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-   -   Overheating, can you tell me why? (

agent4573 05-23-2011 05:19 PM

Overheating, can you tell me why?
I just bought an 82 320i with 132k miles on it. Changed the oil and radiator fluid when I got it home. Its about 65 outside, and when I go about 65 the temp gauge creeps up close to the red. When I'm around town or idling, it sits right in the middle of the gauge. The manual says the temp may creep up under high load, but I was wondering if this was normal or if there was a way to keep the temp down? I live in the Mojave desert so the car has to deal with 120 degree days this summer with the A/C on. Right now its having a hard time making the 30 minute drive to work and its not even close to hot outside.

MPG320I 01-25-2012 06:24 AM


I has the same problem.
First I changed the water pump, then I changed the Thermostate but the problem is the auxiliary fan. You have to check that this fan is working. It is ver easy to start it.

Good look,


galaxyflier 06-24-2012 06:06 PM

MPG320I is absolutely correct! The auxiliary fan is essential. It not only comes on when the AC is operating, but it's also controlled by a temp sensor in the bottom of the radiator. If the radiator is not cooling the coolant sufficiently, the aux fan will come on and push more air through the radiator, especially at low road speed. I've driven my '81 across the Mojave and AZ during summer and the temp gauge never got above three-quarters of the way to the red with the aux fan running continuously. Some other things to check are the condition of the radiator and the water pump. A previous owner could have used Stop-Leak in the radiator to cure a small leak and clogged up the radiator core. If the water pump has a metallic impeller, it could be corroding away. I had that happen on a Ford F-100 with a 360 V-8. The impeller was corroded to the point where there wasn't enough left of the impeller blades to move the coolant fast enough to maintain proper cooling.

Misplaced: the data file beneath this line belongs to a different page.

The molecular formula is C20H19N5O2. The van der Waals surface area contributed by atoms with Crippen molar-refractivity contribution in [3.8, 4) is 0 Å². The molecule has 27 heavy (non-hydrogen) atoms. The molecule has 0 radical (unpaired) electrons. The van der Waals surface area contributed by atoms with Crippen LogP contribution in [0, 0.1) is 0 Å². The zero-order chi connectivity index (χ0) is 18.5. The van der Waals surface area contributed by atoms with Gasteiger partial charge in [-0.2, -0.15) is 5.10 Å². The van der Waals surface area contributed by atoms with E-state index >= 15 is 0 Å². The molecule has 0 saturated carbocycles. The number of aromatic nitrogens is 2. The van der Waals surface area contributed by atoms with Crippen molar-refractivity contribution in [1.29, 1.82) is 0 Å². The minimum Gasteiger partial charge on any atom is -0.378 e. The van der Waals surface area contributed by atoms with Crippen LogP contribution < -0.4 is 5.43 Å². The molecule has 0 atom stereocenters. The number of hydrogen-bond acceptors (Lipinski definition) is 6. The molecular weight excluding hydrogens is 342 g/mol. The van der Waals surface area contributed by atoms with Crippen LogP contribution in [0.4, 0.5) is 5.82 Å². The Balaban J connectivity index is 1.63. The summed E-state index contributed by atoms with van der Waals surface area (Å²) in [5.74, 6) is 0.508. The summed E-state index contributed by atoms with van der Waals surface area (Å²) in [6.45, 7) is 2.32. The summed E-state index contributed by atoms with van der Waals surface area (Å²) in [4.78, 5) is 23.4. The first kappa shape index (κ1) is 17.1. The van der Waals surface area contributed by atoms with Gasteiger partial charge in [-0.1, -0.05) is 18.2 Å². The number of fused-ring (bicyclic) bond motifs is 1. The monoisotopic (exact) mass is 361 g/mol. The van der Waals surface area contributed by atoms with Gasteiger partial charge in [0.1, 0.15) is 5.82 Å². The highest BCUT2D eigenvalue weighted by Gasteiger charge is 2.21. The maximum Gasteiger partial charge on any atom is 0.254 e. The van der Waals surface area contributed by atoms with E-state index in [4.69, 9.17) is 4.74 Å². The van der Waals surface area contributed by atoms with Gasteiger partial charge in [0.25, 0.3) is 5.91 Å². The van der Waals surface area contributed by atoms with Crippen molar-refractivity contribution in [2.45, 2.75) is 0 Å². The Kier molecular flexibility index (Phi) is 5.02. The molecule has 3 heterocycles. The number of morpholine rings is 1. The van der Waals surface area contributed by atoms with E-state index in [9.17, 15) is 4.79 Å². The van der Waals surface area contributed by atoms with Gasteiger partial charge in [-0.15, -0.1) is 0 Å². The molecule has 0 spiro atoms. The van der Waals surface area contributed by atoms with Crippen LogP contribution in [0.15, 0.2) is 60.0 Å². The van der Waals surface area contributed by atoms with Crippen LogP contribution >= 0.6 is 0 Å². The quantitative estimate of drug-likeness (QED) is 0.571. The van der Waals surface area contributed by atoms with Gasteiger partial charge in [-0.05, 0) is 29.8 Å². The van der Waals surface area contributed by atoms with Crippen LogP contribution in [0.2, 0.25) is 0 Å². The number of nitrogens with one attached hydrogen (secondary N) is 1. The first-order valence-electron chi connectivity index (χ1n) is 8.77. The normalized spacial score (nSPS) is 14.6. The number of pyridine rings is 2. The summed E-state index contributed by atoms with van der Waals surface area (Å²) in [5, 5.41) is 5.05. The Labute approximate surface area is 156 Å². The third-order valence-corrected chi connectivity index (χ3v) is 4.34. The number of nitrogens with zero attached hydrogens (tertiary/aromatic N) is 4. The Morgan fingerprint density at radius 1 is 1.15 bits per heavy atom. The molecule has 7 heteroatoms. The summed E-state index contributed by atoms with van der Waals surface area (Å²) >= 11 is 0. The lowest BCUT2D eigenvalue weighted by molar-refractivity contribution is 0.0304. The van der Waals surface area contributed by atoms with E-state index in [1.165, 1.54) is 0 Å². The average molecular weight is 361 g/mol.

You don't have to overheat the M-10 engine very many times to warp the head and blow the head gasket. So, if I were in your position with a car with an unknown history living in a desert climate, here's what I would do: Remove the radiator, take it to a radiator specialist and have it checked out. Get it re-cored if necessary. Pull the water pump and take a look at the impeller and the bearing seals. If any thing looks questionable, replace the pump. Ditto for the thermostat. If the hoses look old, replace them too. Also, take a look at the plastic shutoff valve for the heater. It's located near the firewall next to and below the brake booster. Replace if evidence of leakage is present.

If the car has the stock AC system, don't get your hopes up about being cool during a Mojave summer. The AC system that was installed in the E21 worked okay as long as it didn't get too hot outside. The one on my '81 was worthless at ambient temperatures above 90F. I finally took it out when it failed for the umpteenth time.

Hope this is helpful.

BMWFatherFigure 09-15-2012 02:24 PM

If a PO used high phosphate coolant it will chemicaly damage an alloy radiator byond repair - new core. Does it have a fan clutch? If so change it. +1 on the other suggestions.

lucienkidd 10-03-2012 06:50 PM

First, clean the electrical terminations on the ribon cables for the main console to get a more consistent reading from the sensor. The heater control valve on my 320i was allowing water to flow through the radiator all the time. I replaced it.

GeorgeBush234 01-04-2013 08:56 AM

You re a funny dude lucienkidd

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